Non-UK resident companies pay income tax at a rate of 20% on any UK rental income, while UK companies instead pay corporation tax which currently sits at 19%. From April 2020, non-UK resident companies will also pay corporation tax at this rate.
Non-Resident Landlord Scheme
As an overseas investor, you need to ensure you register to pay income tax under the Non-Resident Landlord Scheme.
For Buy-to-Let landlords, this works differently for tax purposes and means a non-residential landlord pays income tax on rental profits in the UK, rather than paying income tax in the country they’re based. To be classed as under this scheme, the landlord (individuals, companies and trustees) must live outside of the UK for at least six months. In partnerships, each person is considered a separate landlord.
On Sale – Capital Gains Tax
Capital Gains Tax (CGT) is the main cost when leaving the market and is paid on disposal of any residential investment property in the UK. CGT is always paid within 30 days of sale completion. Gains is identified as the rise in the value of the property aside from the purchase price and specific expenses which include:
- Buying costs – This could cover the purchase prices, legal charges and SDLT.
- Improvement costs – This covers the price of fitting any improvement such as central heating or any extension, provided the improvement is still in place on disposal.
- Any legal costs – Includes any legal costs such as a boundary dispute.
- Disposal costs – Generally this includes things such as estate agent fees, auction costs and legal fees.
CGT rates at the time of writing are 18% for basic rate taxpayers and 28% for higher rate taxpayers. Basic rate taxpayers pay CGT at 18% up to any amount of gain equal to their unused income tax basic rate band and at 28% on anything above this. Higher/Additional rate taxpayers pay CGT at 28%.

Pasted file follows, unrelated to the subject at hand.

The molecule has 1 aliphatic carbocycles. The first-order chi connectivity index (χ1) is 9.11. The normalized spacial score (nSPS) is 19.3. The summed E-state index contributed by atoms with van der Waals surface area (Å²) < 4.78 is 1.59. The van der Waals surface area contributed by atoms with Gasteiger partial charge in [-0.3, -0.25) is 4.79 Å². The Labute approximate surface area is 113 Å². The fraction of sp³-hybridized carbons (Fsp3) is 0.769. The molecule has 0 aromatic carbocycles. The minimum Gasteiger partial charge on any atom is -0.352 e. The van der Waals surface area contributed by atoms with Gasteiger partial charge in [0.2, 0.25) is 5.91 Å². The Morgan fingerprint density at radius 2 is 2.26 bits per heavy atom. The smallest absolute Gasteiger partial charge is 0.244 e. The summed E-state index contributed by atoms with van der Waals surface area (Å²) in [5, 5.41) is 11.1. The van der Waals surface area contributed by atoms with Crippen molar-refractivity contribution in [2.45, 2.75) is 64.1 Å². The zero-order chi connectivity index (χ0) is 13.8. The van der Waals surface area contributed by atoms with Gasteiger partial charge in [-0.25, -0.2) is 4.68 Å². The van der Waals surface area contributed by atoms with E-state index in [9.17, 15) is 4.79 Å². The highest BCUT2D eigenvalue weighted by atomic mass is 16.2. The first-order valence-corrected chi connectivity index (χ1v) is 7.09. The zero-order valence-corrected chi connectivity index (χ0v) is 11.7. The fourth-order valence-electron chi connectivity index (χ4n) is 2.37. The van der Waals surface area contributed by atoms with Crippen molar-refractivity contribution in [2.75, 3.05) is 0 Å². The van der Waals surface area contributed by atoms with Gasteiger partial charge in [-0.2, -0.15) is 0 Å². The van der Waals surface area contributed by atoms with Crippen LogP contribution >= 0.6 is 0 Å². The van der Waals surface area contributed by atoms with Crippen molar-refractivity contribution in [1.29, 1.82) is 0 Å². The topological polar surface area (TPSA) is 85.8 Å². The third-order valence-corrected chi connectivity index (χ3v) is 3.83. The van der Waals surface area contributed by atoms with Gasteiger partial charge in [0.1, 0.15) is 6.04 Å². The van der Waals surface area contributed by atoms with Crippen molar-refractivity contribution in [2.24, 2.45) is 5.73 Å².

How has Brexit effected UK Real Estate?
Despite the uncertainty surrounding Brexit, the UK looks set to maintain its position as a leading investment market for international buyers.
In a recent survey by Knight Frank of 155 leading property investors, 21% of the respondents said the UK was their preferred investment market, up from 11% the year before. This is excellent news for a market that remains robust despite the political shifts over the last two years. The UK is still recognised as a strong overseas investment target, with the primary reasons for investing in the UK being potential rental yields (43%) followed by its stability (32%).
For the UK, undersupply highlights a much more pressing issue. Over half of the surveyed investors (55%) in Knight Frank’s research identified their main challenge as ‘lack of stock’ when investing in the UK, with only 15% citing geopolitical uncertainty as a constraint. These statistics all demonstrate the strength of the UK’s investment potential right now. Opportunities available are still attractive, particularly in regions that are driving new investment and redevelopment.
3 Steps For Your UK Investment
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Completed Q3 2017
- Original £ per Sq Ft price: £215
- Avg Sq Ft Growth: +36%
- 1 Beds £110k – £150k = £40k (36% Capital Growth)
- 2 Beds £140k – £190k = £50k (36% Capital Growth)
- Actual Capital Growth Achieved: +36%. Avg Rental Yield: 7.7%
NOW SOLD OUT
Est. Completion Q4 2018
- Original £ per Sq Ft price: £282
- 2018 £ per Sq Ft price: £352
- 1 Beds £170k – £215k = £45k (26% Capital Growth)
- 2 Beds £200k – £250k = £50k (25% Capital Growth)
NOW SOLD OUT